Time and Date: 14:10 - 15:50 on 11th June 2014
Room: Bluewater II
Chair: James Osborne
|82|| How are individual cells distributed in a spreading cell front? [abstract]
Abstract: Spreading cell fronts are essential for embryonic development, tissue repair and cancer. Mathematical models used to describe the motion of cell fronts, such as Fisher’s equation and other partial differential equations, always invoke a mean-field assumption which implies that there is no spatial structure, such as cell clustering, present in the system. We test this ubiquitous assumption using a combination of in vitro cell migration assays, spatial statistics tools and discrete random walk simulations. In particular, we examine the conditions under which spatial structure can form in a spreading cell population. Our results highlight the importance of carefully examining these kinds of modelling assumptions that can be easily overlooked when applying partial differential equation models to describe the collective migration of a population of cells.
|Katrina Treloar, Matthew Simpson and Dl Sean McElwain|
|170|| An approximate Bayesian computation approach for estimating parameters of cell spreading experiments [abstract]
Abstract: Cell spreading process involves cell motility and cell proliferation, and is essential to developmental biology, wound healing and immune responses. Such process is inherently stochastic and should be modelled as such. Unfortunately, there is a lack of a general and principled technique to infer the parameters of these models and quantify the uncertainty associated with these estimates based on experimental data. In this talk we present a novel application of approximation Bayesian computation (ABC) that is able to achieve this goal in a coherent framework. We compare the parameter estimates based on two different implementations of the stochastic models. The first implementation uses the exact continuous time Gillespie (CTG) algorithm while the second is the discrete time approximate (DTA) algorithm. Our results indicate that the DTA algorithm provides very similar result to, but more computationally efficient than the CTG algorithm. The key parameter finding is that the posterior distribution of the time duration between motility events is highly correlated to the experimental time and the initial number of cells. That is, the more crowded cells or the longer experiment, the faster of cell motility rate. This trend also appears in the models with cell spreading driven by combined motility and proliferation. In similar studies, parameter estimates are typically based upon the size of the leading edge, since other sources of data from the experiments can be costly to collect. Our ABC analysis suggests that is possible to infer the time duration precisely from the leading edge but unfortunately brings very little information about the cell proliferation rate. This highlight the need to obtain more detailed information from the experimental observations of cell spreading, such as the cell density profile along a diameter, in order to quantify model parameters accurately.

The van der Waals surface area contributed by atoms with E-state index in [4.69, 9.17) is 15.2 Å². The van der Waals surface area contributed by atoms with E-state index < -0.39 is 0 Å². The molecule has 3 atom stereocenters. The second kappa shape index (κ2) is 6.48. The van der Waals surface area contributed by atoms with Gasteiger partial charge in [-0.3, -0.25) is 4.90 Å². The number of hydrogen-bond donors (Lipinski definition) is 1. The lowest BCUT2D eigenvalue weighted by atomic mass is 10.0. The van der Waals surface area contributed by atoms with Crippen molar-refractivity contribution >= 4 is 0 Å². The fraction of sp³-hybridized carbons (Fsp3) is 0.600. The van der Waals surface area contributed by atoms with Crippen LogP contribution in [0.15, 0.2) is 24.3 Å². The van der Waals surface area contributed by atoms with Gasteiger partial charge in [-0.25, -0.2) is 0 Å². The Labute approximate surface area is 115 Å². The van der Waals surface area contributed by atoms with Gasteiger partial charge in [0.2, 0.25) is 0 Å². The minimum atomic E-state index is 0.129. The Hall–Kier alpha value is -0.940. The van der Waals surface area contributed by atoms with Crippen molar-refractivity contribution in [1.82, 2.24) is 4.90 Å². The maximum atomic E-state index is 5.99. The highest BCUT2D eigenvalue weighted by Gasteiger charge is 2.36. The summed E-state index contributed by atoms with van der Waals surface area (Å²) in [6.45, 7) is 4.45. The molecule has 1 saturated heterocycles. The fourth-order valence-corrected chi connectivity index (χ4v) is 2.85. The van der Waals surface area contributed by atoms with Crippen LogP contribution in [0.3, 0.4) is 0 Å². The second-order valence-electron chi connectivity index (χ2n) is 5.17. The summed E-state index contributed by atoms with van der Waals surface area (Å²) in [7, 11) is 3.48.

|Nho Vo, Christopher Drovandi, Anthony Pettitt and Matthew Simpson|
|431|| Computer simulations of the mouse spermatogenic cycle [abstract]
Abstract: The mouse spermatogenic cycle describes the periodic development of male germ cells in the testicular tissue. Understanding the spermatogenic cycle has important clinical relevance, because disruption of the process leads to infertility or subfertility, and being able to regulate the process would provide new avenues to male contraceptives. However, the lengthy process prevents visualizing the cycle through dynamic imaging. Moreover, the precise action of germ cells that leads to the emergence of testicular tissue patterns remains uncharacterized. We develop an agent-based model to simulate the mouse spermatogenic cycle on a cross-section of the seminiferous tubule over a time scale of hours to years, taking consideration of multiple cellular behaviors including feedback regulation, mitotic and meiotic division, differentiation, apoptosis, and movement. The computer model is able to elaborate the temporal-spatial dynamics of germ cells in a time-lapse movie format, allowing us to trace individual cells as they change state and location. More importantly, the model provides the mechanistic understanding of the fundamentals of male fertility, namely, how testicular morphology and sperm production are achieved. By manipulating cellular behaviors either individually or collectively in silico, the model predicts the causal events to the altered arrangement of germ cells upon genetic and environmental perturbations. This in silico platform can serve as an interactive tool to perform long-term simulations and identify optimal approaches for infertility treatment and contraceptive development. Such approach may also be applicable to human spermatogenesis and, hence, may lay the foundation for increasing the effectiveness of male fertility regulation.